Professor Ashley Blackshaw, PhD
Professor of Enteric Neuroscience
Centre: Neuroscience and Trauma
Email: firstname.lastname@example.orgTelephone: 020 7882 2636
Ashley Blackshaw holds the first Chair of Enteric Neuroscience at Barts and the London School of Medicine and Dentistry, Queen Mary University of London, UK, having moved from the University of Adelaide, Australia in 2011. In 1984, Professor Blackshaw received his Bachelor of Science degree with honours in physiology, as well as his PhD (1988), at the University of Sheffield, UK, working on sensory function and reflex control of the gastrointestinal tract.
Member of the Physiological Society and the American Gastroenterological Association
Lecturing and Research supervision at undergraduate and postgraduate level
Ashley Blackshaw has been involved in basic research in neuroscience and gastrointestinal physiology since 1987. His past research has focussed on gastro-oesophageal reflux disease and gastrointestinal sensory mechanisms in human and animal tissue. His work has identified new classes of sensory neurons and demonstrated important therapeutic roles for receptors on these neurons. His more recent foci have been on nutrient sensing in the gut and mechanisms of pain. His group’s discoveries led to development of GABAb receptor agonists for reflux disease, to licensing of Linaclotide (guanylate cyclase agonist) for pain, and proposed clinical trials for targeted nutrient delivery in obesity.
Current research is directed towards:
Enteroendocrine cells: mechanisms of nutrient sensing in the gastrointestinal tract, and how they can be manipulated to reduce food intake in obesity, or reduce symptoms in irritable bowel syndrome.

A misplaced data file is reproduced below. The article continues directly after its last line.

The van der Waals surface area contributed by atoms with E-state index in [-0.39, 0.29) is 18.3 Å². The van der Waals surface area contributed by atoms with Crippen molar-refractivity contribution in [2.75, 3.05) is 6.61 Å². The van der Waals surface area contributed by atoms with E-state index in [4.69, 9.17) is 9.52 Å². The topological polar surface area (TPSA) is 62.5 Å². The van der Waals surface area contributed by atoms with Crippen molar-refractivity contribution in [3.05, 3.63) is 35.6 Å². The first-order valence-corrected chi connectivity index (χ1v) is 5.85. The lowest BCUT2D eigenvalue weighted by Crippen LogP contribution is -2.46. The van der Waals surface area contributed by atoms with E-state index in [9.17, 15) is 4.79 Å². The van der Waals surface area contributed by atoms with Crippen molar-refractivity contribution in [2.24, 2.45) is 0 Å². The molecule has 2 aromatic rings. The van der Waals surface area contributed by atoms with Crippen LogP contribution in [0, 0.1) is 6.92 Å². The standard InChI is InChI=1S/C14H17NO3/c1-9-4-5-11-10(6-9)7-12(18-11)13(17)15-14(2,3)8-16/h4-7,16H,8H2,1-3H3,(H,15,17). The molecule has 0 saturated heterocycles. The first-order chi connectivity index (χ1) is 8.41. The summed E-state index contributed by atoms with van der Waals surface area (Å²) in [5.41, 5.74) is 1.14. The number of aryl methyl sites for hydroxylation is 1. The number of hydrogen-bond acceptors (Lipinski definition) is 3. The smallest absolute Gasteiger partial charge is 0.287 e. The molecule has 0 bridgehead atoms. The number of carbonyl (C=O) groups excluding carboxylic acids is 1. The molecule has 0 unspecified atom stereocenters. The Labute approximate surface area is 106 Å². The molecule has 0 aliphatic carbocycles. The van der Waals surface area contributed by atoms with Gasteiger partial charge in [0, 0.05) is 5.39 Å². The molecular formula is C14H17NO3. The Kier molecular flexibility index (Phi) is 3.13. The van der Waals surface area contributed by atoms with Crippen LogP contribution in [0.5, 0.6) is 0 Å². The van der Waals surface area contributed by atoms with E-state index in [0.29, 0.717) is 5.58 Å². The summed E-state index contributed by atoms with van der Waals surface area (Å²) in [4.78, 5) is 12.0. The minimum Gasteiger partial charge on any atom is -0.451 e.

Inflammation: How nutrient sensing may interact with local inflammatory responses in the gastrointestinal tract.
Pain: The role of TRP channels in pain and inflammation in human gastrointestinal disorders, and anatomy of sensory endings.
Extracellular matrix: its role of the in gastrointestinal sensory and motor function.
- Symonds EL, Peiris M, Page AJ, Chia B, Dogra H, Masding A, Galanakis V, Atiba M, Bulmer D, Young RL, Blackshaw Mechanisms of activation of mouse and human enteroendocrine cells by nutrients. Gut. 2015 Apr;64(4):618-626 PMID:25015642
- Castro J, Harrington AM, Hughes PA, Martin CM, Ge P, Shea CM, Jin H, Jacobson S, Hannig G, Mann E, Cohen MB, MacDougall JE, Lavins BJ, Kurtz CB, Silos-Santiago I, Johnston JM, Currie MG, Blackshaw LA, Brierley SM. Linaclotide inhibits colonic nociceptors and relieves abdominal pain via guanylate cyclase-C and extracellular cyclic guanosine 3',5'-monophosphate. Gastroenterology 2013 Dec;145(6):1334-46. PMID:23958540
- Hughes PA, Harrington AM, Castro J, Liebregts T, Adam B, Grasby DJ, Isaacs NJ, Maldeniya L, Martin CM, Persson J, Andrews JM, Holtmann G, Blackshaw LA, Brierley SM. Sensory neuro-immune interactions differ between irritable bowel syndrome subtypes. Gut. 2013 Oct;62(10):1456-65. PMID:22767422
- Brierley SM, Hughes PA, Page AJ, Kwan KY, Martin CM, O'Donnell TA, Cooper NJ, Harrington AM, Adam B, Liebregts T, Holtmann G, Corey DP, Rychkov GY, Blackshaw The ion channel TRPA1 is required for normal mechanosensation and is modulated by algesic stimuli. Gastroenterology. 2009 Dec;137(6):2084-2095. PMID:1963223
- Hughes PA, Brierley SM, Martin CM, Brookes SJ, Linden DR, Blackshaw LA. Post-inflammatory colonic afferent sensitisation: different subtypes, different pathways and different time courses. Gut. 2009 Oct;58(10):1333-41. PMID:19324867
View all L Ashley Blackshaw's Research Publications at: http://www.researchpublications.qmul.ac.uk
Dr Madusha Peiris – Lecturer: Nutrient sensing in the gut, TRP channels and inflammation.
Dr Harween Dogra – Clinical Research Fellow: Interaction of nutrient sensing with inflammation
Mr Adam Broadhead – PhD Student: Nutrient sensing in the gut
Ms Rubina Aktar – PhD Student: Human neuroanatomy, Extracellular matrix and gut neural function